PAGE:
Throughout Holy Week, the city of Antigua is bustling with thousands of tourists, arriving to witness a spectacular display. Suzanne Potter and Kate Moreno of Latin Link Guatemala explain:

"Antigua is a stunning city of fine colonial architecture and, in the weeks running up to Easter, its cobbled streets gradually become breath-taking demonstrations of vibrant colour and creativity, as groups of residents and businesses in each road club together to create carpets of flowers (alfombras de flores).Locals making flower carpets in Antugia, Guatemala.

"Made of dyed sawdust and sometimes decorated with flowers, vegetables, or fruit, most have religious images, others geometrical patterns; all are intricate and take ages to create. Streets are often closed to traffic and there's a real party atmosphere."


Palm Sunday Parade

"Despite the cost, hard work and preparation, these carpets aren't just designed to be looked at. Throughout Lent, and especially on Palm Sunday, many huge processions take to the streets, carrying large 'floats' depicting various stages of the Easter story. And they will walk right over these beautiful creations!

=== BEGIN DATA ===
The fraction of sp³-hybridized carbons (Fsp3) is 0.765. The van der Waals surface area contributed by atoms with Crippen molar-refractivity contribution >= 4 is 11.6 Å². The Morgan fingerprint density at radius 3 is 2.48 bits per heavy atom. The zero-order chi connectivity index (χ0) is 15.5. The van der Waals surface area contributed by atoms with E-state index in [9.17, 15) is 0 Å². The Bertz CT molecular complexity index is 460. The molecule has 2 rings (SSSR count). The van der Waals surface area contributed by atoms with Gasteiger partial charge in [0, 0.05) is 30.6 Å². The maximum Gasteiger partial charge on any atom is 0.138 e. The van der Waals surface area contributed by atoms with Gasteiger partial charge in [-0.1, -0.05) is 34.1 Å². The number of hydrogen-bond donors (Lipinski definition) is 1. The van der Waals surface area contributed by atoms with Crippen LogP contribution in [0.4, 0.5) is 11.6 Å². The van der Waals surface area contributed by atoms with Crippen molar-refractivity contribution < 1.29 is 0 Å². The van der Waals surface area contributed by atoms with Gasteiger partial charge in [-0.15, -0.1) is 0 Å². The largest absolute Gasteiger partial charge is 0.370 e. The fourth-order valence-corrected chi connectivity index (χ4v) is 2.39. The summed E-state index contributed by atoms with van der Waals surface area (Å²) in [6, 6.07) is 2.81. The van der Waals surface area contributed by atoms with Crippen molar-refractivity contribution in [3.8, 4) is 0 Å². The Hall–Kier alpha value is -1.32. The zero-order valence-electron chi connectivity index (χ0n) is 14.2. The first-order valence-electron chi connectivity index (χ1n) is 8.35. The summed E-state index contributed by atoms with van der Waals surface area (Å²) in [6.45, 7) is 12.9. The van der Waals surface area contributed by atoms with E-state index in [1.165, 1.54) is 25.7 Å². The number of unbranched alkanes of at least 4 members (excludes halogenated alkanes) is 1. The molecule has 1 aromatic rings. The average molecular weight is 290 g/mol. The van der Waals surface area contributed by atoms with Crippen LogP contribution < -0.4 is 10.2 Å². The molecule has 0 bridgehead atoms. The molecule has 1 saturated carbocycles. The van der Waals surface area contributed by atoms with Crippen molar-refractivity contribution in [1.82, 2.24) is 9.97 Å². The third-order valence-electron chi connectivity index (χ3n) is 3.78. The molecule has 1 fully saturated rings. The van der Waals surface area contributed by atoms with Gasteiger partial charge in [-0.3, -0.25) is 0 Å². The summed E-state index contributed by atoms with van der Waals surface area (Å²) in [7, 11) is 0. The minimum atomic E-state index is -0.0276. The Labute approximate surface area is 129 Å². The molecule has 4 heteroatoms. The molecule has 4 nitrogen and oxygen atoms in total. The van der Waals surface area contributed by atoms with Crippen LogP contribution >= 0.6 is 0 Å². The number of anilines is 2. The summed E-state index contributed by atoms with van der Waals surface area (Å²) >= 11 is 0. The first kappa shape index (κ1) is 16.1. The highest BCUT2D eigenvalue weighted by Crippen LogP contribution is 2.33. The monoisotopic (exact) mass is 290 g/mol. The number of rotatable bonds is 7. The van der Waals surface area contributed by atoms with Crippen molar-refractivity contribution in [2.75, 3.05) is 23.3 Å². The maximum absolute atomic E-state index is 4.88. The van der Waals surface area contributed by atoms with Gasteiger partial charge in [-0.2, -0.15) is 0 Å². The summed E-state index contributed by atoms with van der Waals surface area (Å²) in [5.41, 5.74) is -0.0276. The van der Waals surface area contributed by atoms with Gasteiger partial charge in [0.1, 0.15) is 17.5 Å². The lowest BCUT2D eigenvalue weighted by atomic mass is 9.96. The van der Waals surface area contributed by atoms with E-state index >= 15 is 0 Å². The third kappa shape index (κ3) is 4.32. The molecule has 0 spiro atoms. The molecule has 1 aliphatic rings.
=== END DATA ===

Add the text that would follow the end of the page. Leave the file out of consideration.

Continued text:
"Some floats can be enCarrying heavy floats down the streets of Antigua, Guatemalaormous and heavy and require up to 100 people to carry them. Others may be smaller - like one depicting Mary, carried by women, some traversing the cobbles in stilettos, clutching handbags. 

"As the parades pass, along with crowds of people and marching bands, the beautiful, delicately-made arrangements are trampled to pieces and ruined."

The practice originated with Mayans who made the carpets to welcome the spirits and then processed over the carpets to dispel the evil spirits. When the Catholic Spanish arrived, the practice continued, but the images changed.


What does it mean

Flower carpet, made of dyed sawdust and flowers"For a Christian, Easter in Guatemala can be a strange experience. Some people find these processions very moving; visual reminders of
Jesus´ work on the cross. On the other hand, it has become for many a cultural experience, rather than an expression of faith.

"Protestant Christians in Guatemala tend to stay away from the processions, and view them as an expression of the idolatry of the Catholic Church. However this aversion can go so far that many Protestant churches don´t even mention Easter, to avoid any possible confusion with the Catholic celebrations!
Meanwhile, others take the opportunity of the season to put on huge evangelistic events.

"For me, the preparation of the carpets is the most poignant aspect, and makes me think of how palms were laid in preparation for Jesus’ entry to Jerusalem. Regardless of your religious view of the processions, they are fascinating to watch and are a key cultural event in Guatemala."


This article was featured in the Spring 2019 edition of Latinfile. Click the button to read the full magazine:

Latinfile Spring 2019